Ready to Teach Online? Here’s What You Need to Know - CourseLauncher HQ: The hub for your online course - learn, build, sell, deliver

Ready to Teach Online? Here’s What You Need to Know

Ready to Teach Online? Here’s What You Need to Know

When Kitty Bucholtz decided to start teaching her writing classes online, she figured she had all the keys to success.

After all she had been teaching since 1998 so she already had her course materials in place and a devoted following. And when it came to the task of setting up her infrastructure, Kitty also had some decent technical chops as she had already created a website with a blog. So she figured it would be reasonably straightforward to take her business to the next level with an online course.

But Here's the Kicker:

It was not straightforward at all. And it took way more time that Kitty had even anticipated.

Nine months later, Kitty had finally gotten to the point where she had cobbled together some tools to create a website for her course. But it barely worked and Kitty was about to pitch the whole thing into the trashcan. In fact she was actually considering going back to her clunky 20th century method of using Yahoo Groups to communicate with her students.

Fortunately she found CourseLauncherHQ and we got her up and running in 2 weeks.

Why Did Kitty Struggle So Much Setting Up Her Online Course?

The reason lies in the fact that an online course has a lot of moving pieces, many more than your typical website. These components have to work synergistically together to create a welcoming place for your student to get the full benefit of the course.

In a perfect world we could put together an online course like we put together Lego bricks, but software components don’t just snap into place. They have to be configured and integrated.

And even Legos have evolved. You can now buy Lego kits that build a dump truck or a starship. Unlike the generic Lego bricks, each piece in a Lego kit has a specific role. As any eight year old will tell you; substituting the wheels for the nose cone of a plane will not work. The pieces are not interchangeable. Neither are the software components you’ll need to market and deliver your online course.

Why You Should Consider Creating an Online Course

At this point you might be a little hesitant to create your own online course. Don’t be. Online training is hot and a huge market, over $100 billion! If you love to teach and help others there’s no better way to reach more people.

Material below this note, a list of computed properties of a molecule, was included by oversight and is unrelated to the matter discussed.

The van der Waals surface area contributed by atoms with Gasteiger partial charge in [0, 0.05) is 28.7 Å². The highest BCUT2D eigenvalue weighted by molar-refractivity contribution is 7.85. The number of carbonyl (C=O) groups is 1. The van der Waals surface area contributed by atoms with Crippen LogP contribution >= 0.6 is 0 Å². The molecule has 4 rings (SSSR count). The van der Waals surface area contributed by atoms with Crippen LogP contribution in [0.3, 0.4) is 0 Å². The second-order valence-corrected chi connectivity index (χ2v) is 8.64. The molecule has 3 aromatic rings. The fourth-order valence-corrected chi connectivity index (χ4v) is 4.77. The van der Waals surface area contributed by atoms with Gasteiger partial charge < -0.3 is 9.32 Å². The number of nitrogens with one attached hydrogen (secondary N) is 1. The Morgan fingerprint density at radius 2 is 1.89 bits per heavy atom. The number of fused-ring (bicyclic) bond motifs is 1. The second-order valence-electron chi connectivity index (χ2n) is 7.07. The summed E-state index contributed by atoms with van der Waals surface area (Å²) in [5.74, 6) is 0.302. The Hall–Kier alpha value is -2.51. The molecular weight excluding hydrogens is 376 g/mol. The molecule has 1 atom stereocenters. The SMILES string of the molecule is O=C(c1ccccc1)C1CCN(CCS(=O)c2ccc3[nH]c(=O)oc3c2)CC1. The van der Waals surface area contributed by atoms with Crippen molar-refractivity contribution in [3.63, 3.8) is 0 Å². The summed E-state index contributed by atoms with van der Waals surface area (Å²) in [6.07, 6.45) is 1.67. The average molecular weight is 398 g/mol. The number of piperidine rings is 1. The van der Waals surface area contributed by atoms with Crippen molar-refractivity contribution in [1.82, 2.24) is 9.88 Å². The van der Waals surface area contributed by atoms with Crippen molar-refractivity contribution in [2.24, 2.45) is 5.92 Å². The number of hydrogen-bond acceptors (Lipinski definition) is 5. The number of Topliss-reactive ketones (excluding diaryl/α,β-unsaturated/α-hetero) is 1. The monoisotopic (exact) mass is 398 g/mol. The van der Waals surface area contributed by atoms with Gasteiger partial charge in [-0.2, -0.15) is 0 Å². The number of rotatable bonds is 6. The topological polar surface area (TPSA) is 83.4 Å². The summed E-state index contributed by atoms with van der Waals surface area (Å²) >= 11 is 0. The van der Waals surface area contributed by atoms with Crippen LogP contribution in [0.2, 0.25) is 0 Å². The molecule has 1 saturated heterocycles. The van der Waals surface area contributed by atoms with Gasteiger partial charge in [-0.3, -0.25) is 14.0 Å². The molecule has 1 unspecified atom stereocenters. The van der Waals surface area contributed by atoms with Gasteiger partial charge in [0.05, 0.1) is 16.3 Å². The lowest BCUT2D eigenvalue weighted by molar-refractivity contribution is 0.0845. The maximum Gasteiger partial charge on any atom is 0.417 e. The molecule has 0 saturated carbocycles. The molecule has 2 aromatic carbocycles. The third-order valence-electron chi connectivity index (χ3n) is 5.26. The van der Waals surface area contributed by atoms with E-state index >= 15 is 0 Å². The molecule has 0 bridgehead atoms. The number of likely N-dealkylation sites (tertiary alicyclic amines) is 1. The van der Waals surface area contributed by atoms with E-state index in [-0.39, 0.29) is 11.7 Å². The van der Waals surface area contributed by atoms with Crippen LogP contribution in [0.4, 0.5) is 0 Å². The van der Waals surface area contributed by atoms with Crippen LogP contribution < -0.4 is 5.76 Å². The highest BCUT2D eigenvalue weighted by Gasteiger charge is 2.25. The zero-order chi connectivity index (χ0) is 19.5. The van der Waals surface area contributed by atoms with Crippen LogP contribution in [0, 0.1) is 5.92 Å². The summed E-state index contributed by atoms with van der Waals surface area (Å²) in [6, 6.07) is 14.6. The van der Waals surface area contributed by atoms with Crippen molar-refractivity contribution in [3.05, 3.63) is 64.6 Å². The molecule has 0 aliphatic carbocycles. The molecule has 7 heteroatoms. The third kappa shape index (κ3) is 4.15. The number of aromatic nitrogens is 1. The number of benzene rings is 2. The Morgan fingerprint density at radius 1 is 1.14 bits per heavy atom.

Here are some of the great benefits of having an online course:

  • Teach once, sell multiple times
  • Big profit margins
  • Very low overhead cost

We’ll look at the very compelling numbers later on in this article.

Making Your Online Course a Reality

So let’s take a look at the technical components you’ll need to make your online course a reality. To do this and to make it as understandable as possible, we are going to use a typical classroom as a model.

If you are a teacher, especially if you fill your own classrooms, you know there’s a lot needed for a successful class.

Let’s walk through each activity and how that translates into a requirement for your online course website. Keep in mind that you may not need software for all activities. For example instead of a discussion board, a Q&A call may be sufficient. It all depends on what you want to accomplish.

Getting the Students

In our example, our class is not free and requires registration. So to get the students into the classroom we need two functions:

  • Marketing:
    Communication that explains the benefits of the class and a way to communicate those benefits through various channels (and not just on the school marquee)
  • Registration:
    Students need to register and pay for the class

We’ll need several website components to get the students started in the course. We need:

  • Sales pages that help the student decide to take the class
  • A way to take payment
  • A registration process so each student gets his or her own login and account
  • An email system to communicate with both prospective and registered students

Keeping the Classroom Door Closed

While we are teaching we really don’t want random strangers off the street wandering in and disrupting our class. And we definitely don’t want people in the class who haven’t paid for it.

So when it comes to our website for our online course, we need: